First, you have to be keenly interested in their story, in the chapters already written. Not only interested in generalities, but in details. Big moments. Key influences. Most people won’t unpack these things right away. Why? I think a lot of us are concerned, given our hurried culture, that we’ll take up too much time talking, so we go with the Cliff’s Notes version unless someone proves they’re really and truly interested. How do you prove this? By asking questions that show you’re attentively listening, in detail, to what they are sharing. By purposely trying to read between the lines; looking past the spoken words to the heart beyond.

[As a side note, I feel the need to prepare you for what will undoubtedly happen the moment you ask someone to tell you their story: You’ll have to fight this inexplicable urge to immediately jump in with some anecdote from your own story. You’ll want to compare. You’ll want to advise. You’ll want to say, “I remember when I used to think about life that way.” Please don’t do this. Let the moment be about them, with no agenda of your own.]

Second, you continue asking questions, except that you shift the focus from the past to the here-and-now. You start digging a little deeper, past the surface, trying to understand their aspirations. Dan did this by asking me questions like “If you could be doing anything …?” and “What makes you come alive?” and “What do you most enjoy doing?” I was kind of startled. It had been a while since even I had thought about these things. I’d been hiding from them, immersed in the safety of day-to-day routine and thoughts of “Well, that would be nice … someday,” and “It’s a cool thought, but …”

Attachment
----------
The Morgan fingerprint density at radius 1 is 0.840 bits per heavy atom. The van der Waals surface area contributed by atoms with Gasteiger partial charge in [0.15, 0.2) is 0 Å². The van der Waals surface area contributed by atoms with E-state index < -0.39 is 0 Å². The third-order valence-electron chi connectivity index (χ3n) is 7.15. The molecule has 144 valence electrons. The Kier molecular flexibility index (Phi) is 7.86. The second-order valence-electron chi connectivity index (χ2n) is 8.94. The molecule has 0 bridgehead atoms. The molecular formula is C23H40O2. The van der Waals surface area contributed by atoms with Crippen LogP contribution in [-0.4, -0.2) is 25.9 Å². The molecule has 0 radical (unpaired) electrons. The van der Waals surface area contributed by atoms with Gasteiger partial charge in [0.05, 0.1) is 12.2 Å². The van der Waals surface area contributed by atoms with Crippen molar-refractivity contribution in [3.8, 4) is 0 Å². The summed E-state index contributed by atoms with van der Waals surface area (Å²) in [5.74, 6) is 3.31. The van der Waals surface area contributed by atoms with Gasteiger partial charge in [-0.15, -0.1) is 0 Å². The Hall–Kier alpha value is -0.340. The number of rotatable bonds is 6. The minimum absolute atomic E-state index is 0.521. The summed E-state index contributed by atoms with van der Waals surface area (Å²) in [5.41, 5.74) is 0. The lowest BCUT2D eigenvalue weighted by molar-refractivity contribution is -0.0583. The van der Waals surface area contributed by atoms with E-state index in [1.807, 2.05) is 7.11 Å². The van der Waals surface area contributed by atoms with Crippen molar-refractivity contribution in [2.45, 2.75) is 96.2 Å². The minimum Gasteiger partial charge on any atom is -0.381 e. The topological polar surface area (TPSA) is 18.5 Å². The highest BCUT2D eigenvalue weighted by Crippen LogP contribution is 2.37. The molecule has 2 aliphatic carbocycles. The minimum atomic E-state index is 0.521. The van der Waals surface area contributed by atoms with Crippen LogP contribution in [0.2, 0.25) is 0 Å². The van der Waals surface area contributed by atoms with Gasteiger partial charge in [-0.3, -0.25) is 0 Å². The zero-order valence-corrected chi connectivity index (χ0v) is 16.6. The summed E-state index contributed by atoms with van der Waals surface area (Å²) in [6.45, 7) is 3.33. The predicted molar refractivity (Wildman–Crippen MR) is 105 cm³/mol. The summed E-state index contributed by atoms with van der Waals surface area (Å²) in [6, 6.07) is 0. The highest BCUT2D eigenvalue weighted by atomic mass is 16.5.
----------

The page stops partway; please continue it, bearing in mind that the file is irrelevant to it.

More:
Then he asked the really big painfully obvious question. “Why aren’t you doing those things? What’s in your way?”

Even though I hadn’t thought about the dreams themselves in a while, I had no problem rattling off a list of the barriers to them. He listened. Just listened. And seemed to understand. And then, after I’d exhausted my list, he told me what he sees. (This is the third step. This is where you finally get to talk.)

There is nothing more encouraging than being told that someone already sees in you clear glimpses of the person you want so desperately to become. There is nothing more relieving than realizing that, in all your hoping, in all your wondering if you’d really heard from God, it wasn’t just you. I don’t care who you are, when someone sees in you God-given worth, potential, great opportunity to be used for something beautiful … and they take the time to say it … it changes you. The impossible doesn’t seem so out of reach. God’s whispers to your heart have now been echoed in a human voice, spoken by a human face. There’s a quiet power there in those moments.

For me, that hour spent over coffee, that simple conversation, brought renewed courage and faith when I sorely needed it. There are people in my world, and most likely in yours as well, who are in dire need of a conversation like the one I just had. Be that person who’s willing to slow down and notice what’s going on beneath the surface; who is willing to care about the details. Be a person who sees past the present; who sees what is yet to be.

Simply put: be a Dan (or a Julie, or a Matt, for that matter). Be you … used by God to breathe new life into those who are weary. Those in your world are waiting.